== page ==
Records of assessment: The recorded information relating to the assessment process and the assessment outcomes of candidates that is stored and retained by the organisation responsible for issuing the nationally recognised Statements of Attainment or qualifications.
Registration: The process of formal approval and recognition of a training organisation, by a state or territory registering body, in accordance with the relevant regulatory standards.
Under Mutual Recognition registration has national effect and training organisations need register only with one registering body.
This will be the registering body in the state or territory in which the training organisation has its head office or where it provides most of its training and/or assessment.
Registered training organisation (RTO): A training organisation registered in accordance with the relevant regulatory standard, within a defined scope of registration. See also Training/assessment organisations.
Reliability: One of the principles of assessment and refers to the consistency of the interpretation of evidence and the consistency of assessment outcomes.
Reliability requires a standard benchmark of assessor competence and relevant vocational competence or access to subject matter expertise, and can only be achieved when assessors share a common interpretation of the unit/s being assessed. From National Quality Council, Training Package Glossary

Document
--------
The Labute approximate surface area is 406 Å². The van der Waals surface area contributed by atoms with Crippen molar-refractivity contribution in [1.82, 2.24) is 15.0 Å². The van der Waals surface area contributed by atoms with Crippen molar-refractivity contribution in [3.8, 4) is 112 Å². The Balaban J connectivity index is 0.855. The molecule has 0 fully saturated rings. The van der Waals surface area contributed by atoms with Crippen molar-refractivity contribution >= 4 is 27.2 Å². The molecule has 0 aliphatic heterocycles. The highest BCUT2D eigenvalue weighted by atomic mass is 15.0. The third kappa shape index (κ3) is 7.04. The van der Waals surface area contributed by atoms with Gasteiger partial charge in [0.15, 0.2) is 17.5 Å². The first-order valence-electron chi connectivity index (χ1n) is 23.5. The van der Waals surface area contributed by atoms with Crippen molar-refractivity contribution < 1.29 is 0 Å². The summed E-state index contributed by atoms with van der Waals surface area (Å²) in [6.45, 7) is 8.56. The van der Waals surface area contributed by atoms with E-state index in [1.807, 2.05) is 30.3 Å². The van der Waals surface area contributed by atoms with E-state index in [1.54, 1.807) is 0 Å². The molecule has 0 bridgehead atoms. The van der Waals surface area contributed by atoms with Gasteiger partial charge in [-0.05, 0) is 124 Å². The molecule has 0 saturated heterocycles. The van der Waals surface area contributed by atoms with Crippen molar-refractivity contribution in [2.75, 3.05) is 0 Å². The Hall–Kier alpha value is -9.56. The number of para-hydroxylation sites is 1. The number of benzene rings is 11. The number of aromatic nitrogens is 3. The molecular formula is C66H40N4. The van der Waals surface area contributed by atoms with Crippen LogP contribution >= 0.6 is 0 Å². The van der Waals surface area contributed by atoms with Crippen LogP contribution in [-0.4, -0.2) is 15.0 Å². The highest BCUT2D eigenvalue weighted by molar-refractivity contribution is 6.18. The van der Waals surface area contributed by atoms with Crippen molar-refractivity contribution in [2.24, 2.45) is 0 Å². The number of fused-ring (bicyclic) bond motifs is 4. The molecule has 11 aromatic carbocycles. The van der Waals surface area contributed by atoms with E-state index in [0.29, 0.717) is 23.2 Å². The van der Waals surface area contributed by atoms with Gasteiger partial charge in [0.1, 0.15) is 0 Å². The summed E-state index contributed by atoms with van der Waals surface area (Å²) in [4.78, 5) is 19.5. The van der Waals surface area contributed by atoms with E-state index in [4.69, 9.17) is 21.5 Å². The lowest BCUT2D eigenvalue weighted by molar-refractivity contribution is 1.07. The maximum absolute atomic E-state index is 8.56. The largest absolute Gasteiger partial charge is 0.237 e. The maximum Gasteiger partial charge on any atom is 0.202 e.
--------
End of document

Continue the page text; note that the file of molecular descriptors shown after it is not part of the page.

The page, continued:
Reporting assessment outcomes: The different ways in which the outcomes of the assessment process are reported to the candidate, employer and other appropriate personnel or stakeholders.
Assessment outcomes may be reported in a variety of ways including graded, non-graded, statistical or descriptive reporting decision when systems. See also Assessment report.
Risk management: Means the systematic application of management policies, procedures and practices to the tasks of identifying, analysing, evaluating, treating and monitoring risk.
Rules of evidence: Closely related to the assessment principles and provide guidance on the collection of evidence to ensure that it is valid, sufficient, authentic and current. From National Quality Council, Training Package Glossary
Scope of registration: Training organisations are registered for a defined scope that identifies the particular services and products that can be provided. A registered training organisation may be registered to provide either: